“Eating a large meal last thing at night is unhelpful because we can’t use that energy – unless you have a very active evening! It will end up either as fat, because excess glucose is converted into fat stores, or not digested before you go to bed.
“Then it will ferment in your gut overnight – a feast for the sort of bacteria you don’t want, but not helpful for you.”
Apart from providing us with energy, breakfast foods are good sources of important nutrients such as calcium, iron and B vitamins as well as protein and fibre.
The body needs these essential nutrients and research shows that if these are missed at breakfast, they are less likely to be compensated for later in the day.
Fruit and vegetables are good sources of vitamins and minerals so try to include a portion of your daily five at breakfast, whether that be a banana or glass of fresh fruit juice.
Avocado and egg on wholegrain toast
Sugar free muesli and unsweetened yoghurt with fresh berries
Wholemeal toast with nut butter and banana
Rye crackers with smoked salmon and cream cheese
Or even a green smoothie – try out our expert’s recipe.
Helen explains: “My particular favourites are porridge made in my own special way with banana, all cooked together with a healthy serving of butter, with cinnamon, ginger and a little vanilla essence.
“If you don’t have a sweet tooth, there are lots of other things you could add to scrambled eggs that would be really tasty too.
We need the balance of food groups to supply us with all the raw ingredients for the day, and missing any one of those puts us in deficit.
“You may have heard of ‘unbalanced blood sugar’ – this is why it happens.”
Walk down the breakfast aisle of any supermarket and you will find plenty of contenders for the title of ‘worst breakfast’!
Many of them will bill themselves as somehow nutritionally beneficial which can make it confusing to know what to choose.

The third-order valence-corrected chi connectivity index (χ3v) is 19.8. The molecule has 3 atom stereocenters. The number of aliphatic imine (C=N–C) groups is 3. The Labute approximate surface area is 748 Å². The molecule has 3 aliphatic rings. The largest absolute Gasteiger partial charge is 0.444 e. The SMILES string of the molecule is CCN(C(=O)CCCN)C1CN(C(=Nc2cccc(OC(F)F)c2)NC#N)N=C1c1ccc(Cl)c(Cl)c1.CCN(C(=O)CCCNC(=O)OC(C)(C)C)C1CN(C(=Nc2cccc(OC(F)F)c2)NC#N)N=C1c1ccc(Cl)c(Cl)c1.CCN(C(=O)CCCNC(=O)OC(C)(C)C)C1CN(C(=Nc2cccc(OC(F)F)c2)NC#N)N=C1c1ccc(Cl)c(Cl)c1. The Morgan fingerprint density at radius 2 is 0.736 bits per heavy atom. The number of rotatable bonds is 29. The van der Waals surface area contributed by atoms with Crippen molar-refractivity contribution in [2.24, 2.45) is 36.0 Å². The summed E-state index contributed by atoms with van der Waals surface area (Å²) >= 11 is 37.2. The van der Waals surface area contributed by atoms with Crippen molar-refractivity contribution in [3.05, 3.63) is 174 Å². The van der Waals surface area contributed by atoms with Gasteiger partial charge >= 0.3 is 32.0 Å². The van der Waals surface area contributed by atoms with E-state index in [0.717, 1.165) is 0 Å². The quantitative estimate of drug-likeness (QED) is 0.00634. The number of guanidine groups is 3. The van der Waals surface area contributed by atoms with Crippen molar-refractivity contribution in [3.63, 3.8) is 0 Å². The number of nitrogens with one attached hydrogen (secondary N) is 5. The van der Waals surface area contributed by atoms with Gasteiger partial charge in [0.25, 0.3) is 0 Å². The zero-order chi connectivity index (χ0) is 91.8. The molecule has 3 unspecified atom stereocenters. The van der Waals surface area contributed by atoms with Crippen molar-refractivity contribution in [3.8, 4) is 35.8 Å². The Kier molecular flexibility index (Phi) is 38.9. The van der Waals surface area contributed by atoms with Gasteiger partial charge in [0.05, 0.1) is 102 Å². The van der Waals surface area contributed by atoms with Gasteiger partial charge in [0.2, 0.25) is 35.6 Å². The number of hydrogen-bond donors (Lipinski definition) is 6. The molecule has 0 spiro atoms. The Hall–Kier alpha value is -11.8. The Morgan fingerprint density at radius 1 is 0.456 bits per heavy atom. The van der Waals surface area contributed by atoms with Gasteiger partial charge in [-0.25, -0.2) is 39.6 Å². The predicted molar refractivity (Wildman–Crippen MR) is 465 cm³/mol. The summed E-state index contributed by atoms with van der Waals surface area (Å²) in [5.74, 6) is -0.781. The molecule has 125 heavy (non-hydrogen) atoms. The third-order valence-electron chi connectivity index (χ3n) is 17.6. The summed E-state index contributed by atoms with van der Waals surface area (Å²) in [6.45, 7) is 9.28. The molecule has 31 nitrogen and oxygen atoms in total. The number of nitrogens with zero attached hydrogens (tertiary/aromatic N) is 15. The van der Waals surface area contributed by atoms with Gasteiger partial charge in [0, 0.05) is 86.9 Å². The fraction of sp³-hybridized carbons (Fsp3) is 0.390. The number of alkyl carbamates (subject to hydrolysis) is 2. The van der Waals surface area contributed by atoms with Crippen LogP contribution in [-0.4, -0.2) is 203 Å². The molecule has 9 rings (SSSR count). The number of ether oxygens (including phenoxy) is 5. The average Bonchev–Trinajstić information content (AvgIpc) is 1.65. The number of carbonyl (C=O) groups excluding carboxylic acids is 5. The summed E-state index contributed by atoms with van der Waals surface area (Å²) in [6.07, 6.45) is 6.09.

“The worst breakfasts are processed cereals that you drown in milk and sugar – altogether the worst combination,” says Helen.
“The carbs and sugar are very quickly broken down into glucose. Glucose is like rocket fuel – you can only handle so much at once.
“You might feel you could climb Everest when you leave the house, but by the time you get to work, you feel like murdering someone, or you feel completely drained and just crave more sugar!”
And quite frankly mornings are hard enough as it is!
This recipe is a complete meal. It gives you proteins, fats, and carbohydrates, insoluble and soluble fibre, omega-3 and phytonutrients.
1⁄2 cup porridge oats
1 1⁄2 cups non-dairy milk (I use coconut, almond or cashew)
1 tbs coconut oil
1 dessertspoon nut butter (I like cashew. Don’t use peanut)
1 tbs milled flaxseed or milled chia seed
Blueberries or raspberries or strawberries (or any combination), to taste
A pinch of seasalt
OPTIONAL: cinnamon and or ginger with banana instead of berries, just for a change
Soak the oats overnight in the same nut milk you use to cook with. This breaks down the fibres in the oats. Leave it in the fridge covered over.
In the morning, melt the coconut oil in the pan first Add the oats and milk mixture Add the nut butter Cook for around 3 minutes, chopping up the nut butter into the oat mixture to blend it in When cooked sufficiently, add a pinch of seasalt and stir
Remove from heat. Mix in the milled flaxseed or chia seed (chia seed absorbs more liquid so you may need a little extra nut milk, depending on the brands used)
Add the berries on top and serve.
What are your favourite breakfasts? Do you prefer cooked or something simple? Let us know. If you enjoyed this here’s a simple recipe for a delicious soup that makes the perfect healthy lunch. Have you ever wondered how top nutritionist Eve Kalinik spends her day? Here she tells us what she eats and what she gets up to in step by step detail.